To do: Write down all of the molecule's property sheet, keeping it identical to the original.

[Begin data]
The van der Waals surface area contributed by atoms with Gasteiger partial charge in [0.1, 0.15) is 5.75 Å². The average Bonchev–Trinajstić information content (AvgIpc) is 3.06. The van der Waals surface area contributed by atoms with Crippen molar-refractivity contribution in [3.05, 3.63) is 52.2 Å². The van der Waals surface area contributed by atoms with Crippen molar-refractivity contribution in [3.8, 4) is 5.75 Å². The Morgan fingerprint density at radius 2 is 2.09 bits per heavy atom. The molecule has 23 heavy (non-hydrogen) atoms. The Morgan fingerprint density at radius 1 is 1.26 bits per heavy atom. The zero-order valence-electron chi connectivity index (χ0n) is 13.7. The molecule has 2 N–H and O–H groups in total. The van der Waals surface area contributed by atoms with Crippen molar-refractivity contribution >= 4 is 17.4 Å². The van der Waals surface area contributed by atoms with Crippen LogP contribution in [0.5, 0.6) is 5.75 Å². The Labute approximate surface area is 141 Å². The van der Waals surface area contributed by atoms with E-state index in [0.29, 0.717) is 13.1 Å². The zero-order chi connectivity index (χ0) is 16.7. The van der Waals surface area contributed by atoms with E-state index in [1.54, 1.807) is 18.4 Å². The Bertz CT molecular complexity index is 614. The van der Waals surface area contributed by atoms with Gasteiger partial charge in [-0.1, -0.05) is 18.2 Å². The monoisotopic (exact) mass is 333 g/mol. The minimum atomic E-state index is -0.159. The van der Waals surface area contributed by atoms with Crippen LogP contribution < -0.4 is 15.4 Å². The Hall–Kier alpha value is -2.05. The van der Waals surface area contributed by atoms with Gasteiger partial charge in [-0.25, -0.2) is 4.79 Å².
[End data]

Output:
The van der Waals surface area contributed by atoms with Gasteiger partial charge in [0.1, 0.15) is 5.75 Å². The average Bonchev–Trinajstić information content (AvgIpc) is 3.06. The van der Waals surface area contributed by atoms with Crippen molar-refractivity contribution in [3.05, 3.63) is 52.2 Å². The van der Waals surface area contributed by atoms with Crippen molar-refractivity contribution in [3.8, 4) is 5.75 Å². The Morgan fingerprint density at radius 2 is 2.09 bits per heavy atom. The molecule has 23 heavy (non-hydrogen) atoms. The Morgan fingerprint density at radius 1 is 1.26 bits per heavy atom. The zero-order valence-electron chi connectivity index (χ0n) is 13.7. The molecule has 2 N–H and O–H groups in total. The van der Waals surface area contributed by atoms with Crippen molar-refractivity contribution >= 4 is 17.4 Å². The van der Waals surface area contributed by atoms with Crippen LogP contribution in [0.5, 0.6) is 5.75 Å². The Labute approximate surface area is 141 Å². The van der Waals surface area contributed by atoms with E-state index in [0.29, 0.717) is 13.1 Å². The zero-order chi connectivity index (χ0) is 16.7. The van der Waals surface area contributed by atoms with E-state index in [1.54, 1.807) is 18.4 Å². The Bertz CT molecular complexity index is 614. The van der Waals surface area contributed by atoms with Gasteiger partial charge in [-0.1, -0.05) is 18.2 Å². The monoisotopic (exact) mass is 333 g/mol. The minimum atomic E-state index is -0.159. The van der Waals surface area contributed by atoms with Crippen LogP contribution < -0.4 is 15.4 Å². The Hall–Kier alpha value is -2.05. The van der Waals surface area contributed by atoms with Gasteiger partial charge in [-0.25, -0.2) is 4.79 Å².